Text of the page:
Sunday, November 04, 2012

They Call Me Kiiiiiiid...

My special edition CROCSkin Classics
in their natural habitat.

As a teacher and coach I spend a significant amount of my day on my feet. This was a cognisant choice I made when choosing  an educational path that would lead to a career in teaching as I recognized the difficulty I would have sitting in one place (a desk) for long periods of time (like in an office). I knew that to find myself in a job that required me to do just that would lead to a life of dissatisfaction. Of course, I had in the back of my mind that it would also lead to a dynamic life of standing, moving... teaching.

For the last few years, as I've made my way through the school day, and ultimately, school year, I would query high school students regarding footwear that was comfortable. Most of the time time their suggestions would be about one hip type of footwear or another that, though "cool" in appearance to them (Vans), proved uncomfortable for my purposes. I wanted a shoe that was breathable and comfortable.

This past summer, after noticing many more elementary school aged children, and more than a few of my high school student-athletes, wearing CROCS, I decided to make the leap to wearing the foam clogs while, at first, working in my garden. The brown Yukon Sport CROCS quickly became the only footwear I would don when doing anything that required anything on my feet. The fact that I could do so without socks was a benefit I greatly enjoyed. While some of my initial resistance to going the CROC route was my incredible misperception that they were decidedly unstylish ("hideous" by some accounts) or not professional-looking enough. This, of course, I quickly began to see was rubbish--or at the very least, in the eye of the beholder.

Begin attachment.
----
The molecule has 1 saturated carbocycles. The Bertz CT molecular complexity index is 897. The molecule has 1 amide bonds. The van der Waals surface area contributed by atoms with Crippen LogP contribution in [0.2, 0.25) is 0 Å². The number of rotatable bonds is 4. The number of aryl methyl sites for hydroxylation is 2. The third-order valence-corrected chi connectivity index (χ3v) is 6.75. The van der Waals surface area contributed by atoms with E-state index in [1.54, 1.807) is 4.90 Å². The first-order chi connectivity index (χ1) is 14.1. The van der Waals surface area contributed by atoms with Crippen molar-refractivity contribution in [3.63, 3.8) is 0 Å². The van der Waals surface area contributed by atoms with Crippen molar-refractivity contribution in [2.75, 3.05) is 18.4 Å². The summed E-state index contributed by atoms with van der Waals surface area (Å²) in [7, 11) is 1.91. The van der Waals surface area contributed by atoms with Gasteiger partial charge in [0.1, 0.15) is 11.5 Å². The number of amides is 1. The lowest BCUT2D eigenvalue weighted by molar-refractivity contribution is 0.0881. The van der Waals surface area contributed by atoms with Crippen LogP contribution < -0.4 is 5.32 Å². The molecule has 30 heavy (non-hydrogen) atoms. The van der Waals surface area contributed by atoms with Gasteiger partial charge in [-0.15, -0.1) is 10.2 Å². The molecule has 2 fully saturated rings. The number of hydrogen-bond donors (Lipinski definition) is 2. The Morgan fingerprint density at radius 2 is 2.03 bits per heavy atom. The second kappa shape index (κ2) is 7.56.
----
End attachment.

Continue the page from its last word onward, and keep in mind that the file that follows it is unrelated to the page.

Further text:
Now, I am a CROCS-fan and have welcomed them as a key part of my wardrobe whether in the classroom, tending the garden or coaching at meets. I proudly wear my CROCS  (Yukons, Crocskin Classics and/or Lined Cobblers) daily, in nearly every aspect of my professional and personal life, even having welcomed my students as fellow "cool" members of CROCS Nation.

If you, gentle reader and CROCS aficionado, are interested in sharing your CROCS story, as part of their 10th anniversary, CROCS is inviting you to share your CROCS story on their official website. I shared mine there and you should feel free to chime in, too!

No comments: